World Cup 2019: Steve Smith never stops batting, even while in showerhttps://indianexpress.com/article/sports/cricket-world-cup/world-cup-2019-smith-never-stops-batting-even-while-in-shower-5789309/

World Cup 2019: Steve Smith never stops batting, even while in shower

Smith's quest for perfection has left some of the team management worried, in terms of him over-doing the stuff.

World Cup 2019: Smith never stops batting, even while in shower
Steven Smith during a practice session. (Reuters)

At the start of the World Cup, Ricky Ponting was pacing down the corridor of the team hotel at midnight when he heard a continuous thud from one room— like someone knocking heavily on the doors. For a fleeting second, he thought it was some kind of a ghost — the former Australia skipper would recollect his spooked-out colleague Shane Watson in a medieval-castle-turned-hotel in Durham during the 2005 Ashes tour. Later, as he neared the room, he recognised the familiarity of the noise, someone was knocking a cricket ball around. It turned out to be Steve Smith’s room, and Ponting left without bothering to disturb him. However, the next day, a story swirled around that Smith was practising cover drives in the shower, triggering banter. Coach Justin Langer even jokingly conveyed this to the media, much to Smith’s amusement. He quipped back “I don’t know how he’s spying on me in the shower! Good on him. Yeah, I’m known to play a few shots here and there.”

But on a serious note, Smith says he can’t sleep without a bat in his room. “I always have a bat in my room and Ricky was actually rooming about 10 rooms up from me the other day and said, ‘Were you batting at seven o’clock this morning?’ He could hear me tapping on the ground. I said, ‘Yeah, I was actually.’”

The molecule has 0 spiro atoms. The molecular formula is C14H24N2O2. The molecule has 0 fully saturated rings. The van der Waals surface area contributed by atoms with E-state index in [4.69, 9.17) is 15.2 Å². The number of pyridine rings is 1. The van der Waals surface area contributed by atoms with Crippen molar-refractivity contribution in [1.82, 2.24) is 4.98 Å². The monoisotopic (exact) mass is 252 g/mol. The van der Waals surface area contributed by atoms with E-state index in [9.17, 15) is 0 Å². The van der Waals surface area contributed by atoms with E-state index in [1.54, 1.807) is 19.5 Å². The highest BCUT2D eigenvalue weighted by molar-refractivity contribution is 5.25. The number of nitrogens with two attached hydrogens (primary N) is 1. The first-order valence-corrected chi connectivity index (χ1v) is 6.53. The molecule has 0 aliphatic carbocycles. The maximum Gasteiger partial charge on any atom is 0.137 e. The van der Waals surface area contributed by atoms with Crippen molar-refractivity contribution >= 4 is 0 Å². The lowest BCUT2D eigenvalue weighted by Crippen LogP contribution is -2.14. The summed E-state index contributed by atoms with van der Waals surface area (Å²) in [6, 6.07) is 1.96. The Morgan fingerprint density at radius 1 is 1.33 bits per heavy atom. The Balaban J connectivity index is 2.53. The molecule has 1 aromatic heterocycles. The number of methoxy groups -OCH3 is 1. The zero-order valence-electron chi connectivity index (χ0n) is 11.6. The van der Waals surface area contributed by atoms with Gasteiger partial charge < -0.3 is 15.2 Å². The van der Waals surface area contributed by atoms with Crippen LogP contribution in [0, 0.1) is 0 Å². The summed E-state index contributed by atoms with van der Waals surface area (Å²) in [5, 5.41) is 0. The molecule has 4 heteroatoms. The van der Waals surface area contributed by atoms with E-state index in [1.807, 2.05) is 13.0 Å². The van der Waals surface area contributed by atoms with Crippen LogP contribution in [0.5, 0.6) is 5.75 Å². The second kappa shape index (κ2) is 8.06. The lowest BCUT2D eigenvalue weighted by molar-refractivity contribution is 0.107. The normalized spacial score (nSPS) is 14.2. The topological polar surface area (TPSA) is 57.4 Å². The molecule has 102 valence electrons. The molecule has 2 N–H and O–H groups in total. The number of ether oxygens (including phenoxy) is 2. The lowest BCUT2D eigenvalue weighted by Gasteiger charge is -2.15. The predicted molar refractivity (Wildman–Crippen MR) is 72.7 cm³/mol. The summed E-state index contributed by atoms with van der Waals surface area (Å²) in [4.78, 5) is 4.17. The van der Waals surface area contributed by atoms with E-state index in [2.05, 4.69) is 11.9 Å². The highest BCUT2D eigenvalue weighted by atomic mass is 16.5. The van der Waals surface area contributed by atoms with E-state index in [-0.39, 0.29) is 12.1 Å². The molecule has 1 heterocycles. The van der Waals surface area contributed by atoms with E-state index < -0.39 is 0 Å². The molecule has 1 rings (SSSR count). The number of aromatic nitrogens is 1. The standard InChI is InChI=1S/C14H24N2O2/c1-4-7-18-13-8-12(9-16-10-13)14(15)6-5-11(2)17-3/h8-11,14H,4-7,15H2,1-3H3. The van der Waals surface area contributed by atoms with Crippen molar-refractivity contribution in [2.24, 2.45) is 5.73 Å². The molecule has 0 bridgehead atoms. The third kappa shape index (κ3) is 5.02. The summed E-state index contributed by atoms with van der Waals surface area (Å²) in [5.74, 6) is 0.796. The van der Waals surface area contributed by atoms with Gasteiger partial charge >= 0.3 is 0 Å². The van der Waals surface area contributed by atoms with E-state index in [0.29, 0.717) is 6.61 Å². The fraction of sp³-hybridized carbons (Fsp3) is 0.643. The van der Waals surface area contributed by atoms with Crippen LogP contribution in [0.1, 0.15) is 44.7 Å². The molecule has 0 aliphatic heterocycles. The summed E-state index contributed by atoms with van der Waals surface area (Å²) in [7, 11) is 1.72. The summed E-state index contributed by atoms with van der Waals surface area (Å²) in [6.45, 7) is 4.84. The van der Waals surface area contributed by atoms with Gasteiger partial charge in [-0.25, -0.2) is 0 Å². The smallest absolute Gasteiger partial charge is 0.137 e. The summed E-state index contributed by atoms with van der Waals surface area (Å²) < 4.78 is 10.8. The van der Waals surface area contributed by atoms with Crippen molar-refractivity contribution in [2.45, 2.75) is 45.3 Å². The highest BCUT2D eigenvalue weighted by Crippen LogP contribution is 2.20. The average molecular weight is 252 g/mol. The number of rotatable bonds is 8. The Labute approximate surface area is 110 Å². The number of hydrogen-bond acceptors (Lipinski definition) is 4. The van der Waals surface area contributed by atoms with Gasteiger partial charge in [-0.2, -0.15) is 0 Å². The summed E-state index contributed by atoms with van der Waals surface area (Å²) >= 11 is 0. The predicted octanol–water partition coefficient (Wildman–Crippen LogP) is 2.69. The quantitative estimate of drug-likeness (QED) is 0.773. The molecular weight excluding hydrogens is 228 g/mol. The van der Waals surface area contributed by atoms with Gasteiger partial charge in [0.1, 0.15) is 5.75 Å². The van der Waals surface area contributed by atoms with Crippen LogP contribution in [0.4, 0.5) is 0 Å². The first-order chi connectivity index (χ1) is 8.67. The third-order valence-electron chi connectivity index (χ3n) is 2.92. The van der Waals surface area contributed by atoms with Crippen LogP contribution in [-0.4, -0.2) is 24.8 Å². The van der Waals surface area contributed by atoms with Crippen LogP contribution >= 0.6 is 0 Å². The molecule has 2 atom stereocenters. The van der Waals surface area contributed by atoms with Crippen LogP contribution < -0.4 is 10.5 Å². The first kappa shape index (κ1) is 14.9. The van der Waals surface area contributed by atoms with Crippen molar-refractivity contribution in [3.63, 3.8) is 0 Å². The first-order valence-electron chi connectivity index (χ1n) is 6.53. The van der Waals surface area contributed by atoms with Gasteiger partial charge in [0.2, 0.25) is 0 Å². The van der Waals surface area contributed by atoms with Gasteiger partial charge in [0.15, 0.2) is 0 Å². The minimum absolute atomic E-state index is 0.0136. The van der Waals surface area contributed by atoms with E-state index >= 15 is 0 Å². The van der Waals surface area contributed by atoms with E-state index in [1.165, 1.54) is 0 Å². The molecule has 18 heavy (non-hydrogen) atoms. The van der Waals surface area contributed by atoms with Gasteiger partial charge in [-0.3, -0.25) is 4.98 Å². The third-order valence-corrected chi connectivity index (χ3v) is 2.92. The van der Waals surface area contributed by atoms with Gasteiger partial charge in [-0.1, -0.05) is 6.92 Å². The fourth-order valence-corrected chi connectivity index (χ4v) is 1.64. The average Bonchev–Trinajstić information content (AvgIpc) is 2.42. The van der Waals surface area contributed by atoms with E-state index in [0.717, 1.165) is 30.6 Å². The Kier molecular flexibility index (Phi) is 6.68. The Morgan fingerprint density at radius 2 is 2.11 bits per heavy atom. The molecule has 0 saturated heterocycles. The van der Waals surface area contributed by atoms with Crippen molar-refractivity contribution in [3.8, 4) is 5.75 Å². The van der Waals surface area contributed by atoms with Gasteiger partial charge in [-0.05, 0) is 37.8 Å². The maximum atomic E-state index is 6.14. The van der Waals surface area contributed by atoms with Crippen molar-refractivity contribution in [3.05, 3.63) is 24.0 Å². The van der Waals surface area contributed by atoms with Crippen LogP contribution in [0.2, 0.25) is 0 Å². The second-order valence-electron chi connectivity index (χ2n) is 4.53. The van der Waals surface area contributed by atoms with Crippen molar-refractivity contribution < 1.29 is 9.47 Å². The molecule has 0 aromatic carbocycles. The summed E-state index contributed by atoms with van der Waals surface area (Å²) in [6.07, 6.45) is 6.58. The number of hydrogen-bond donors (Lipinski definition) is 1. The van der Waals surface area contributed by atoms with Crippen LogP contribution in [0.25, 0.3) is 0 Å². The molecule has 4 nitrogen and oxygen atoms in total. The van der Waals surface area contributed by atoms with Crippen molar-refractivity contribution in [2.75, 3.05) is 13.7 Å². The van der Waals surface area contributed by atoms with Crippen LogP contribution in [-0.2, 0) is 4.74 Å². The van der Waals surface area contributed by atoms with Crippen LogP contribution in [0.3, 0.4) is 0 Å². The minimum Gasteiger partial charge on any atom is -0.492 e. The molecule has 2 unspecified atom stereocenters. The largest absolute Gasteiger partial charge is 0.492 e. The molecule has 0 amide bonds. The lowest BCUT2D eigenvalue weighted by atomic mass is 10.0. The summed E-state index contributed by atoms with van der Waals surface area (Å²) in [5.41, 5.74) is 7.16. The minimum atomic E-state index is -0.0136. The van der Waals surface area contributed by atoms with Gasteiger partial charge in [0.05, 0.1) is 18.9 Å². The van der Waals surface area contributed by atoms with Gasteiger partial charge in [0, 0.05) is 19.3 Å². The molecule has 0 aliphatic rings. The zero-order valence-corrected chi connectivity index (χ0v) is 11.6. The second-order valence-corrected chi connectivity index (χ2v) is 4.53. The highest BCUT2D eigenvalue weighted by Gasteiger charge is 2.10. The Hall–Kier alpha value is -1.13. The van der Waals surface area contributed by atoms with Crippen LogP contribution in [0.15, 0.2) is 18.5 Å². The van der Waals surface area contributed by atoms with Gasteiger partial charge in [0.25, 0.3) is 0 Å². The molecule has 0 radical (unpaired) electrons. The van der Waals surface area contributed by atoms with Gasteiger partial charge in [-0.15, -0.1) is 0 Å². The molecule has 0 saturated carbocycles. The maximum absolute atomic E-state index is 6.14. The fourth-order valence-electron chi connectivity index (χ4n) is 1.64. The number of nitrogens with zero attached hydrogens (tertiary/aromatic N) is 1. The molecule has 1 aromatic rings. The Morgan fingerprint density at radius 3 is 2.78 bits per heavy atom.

Smith’s quest for perfection has left some of the team management worried, in terms of him over-doing the stuff. Smith quells the fear: “It’s been spoken about a little bit, but I think at the same time you’ve got to trust people’s preparation. I’ve been around quite a while now and I’ve played a lot of cricket and you’ve got to trust the individual’s preparation and what they are trying to do. It’s fun.” he says. But it wouldn’t be quite as much fun for his neighbours.

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Ashton is Agar Beaver

Discarded left-arm spinner Ashton Agar, until last year Australia No. 1 spinner in limited-overs cricket, was warming up for a few practice games before the limited-over A tour in Northampton when he got an SOS from Aaron Finch. “Ash, we need you at the nets tomorrow.”

It was quite late in the night, but Finch and his colleagues woke up to Agar’s beaming face in the morning. He was promptly given the brief: “Mate, we want you to bowl like Shakib (al-Hasan) at the nets to our batsmen.” Agar replied: “You want me to bowl like Shane Warne? I will do that.”

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Earlier, Agar couldn’t hide his excitement at the unexpected call. He hardly slept that night and took the first train out of Northampton, 70-odd miles from Trent Bridge, where Australia will duel Bangladesh. “I was really excited to be back with them, to get that World Cup feel. I was disappointed to be not in the side. But at least, now I’m in the camp with some of my best friends,” he told The Age.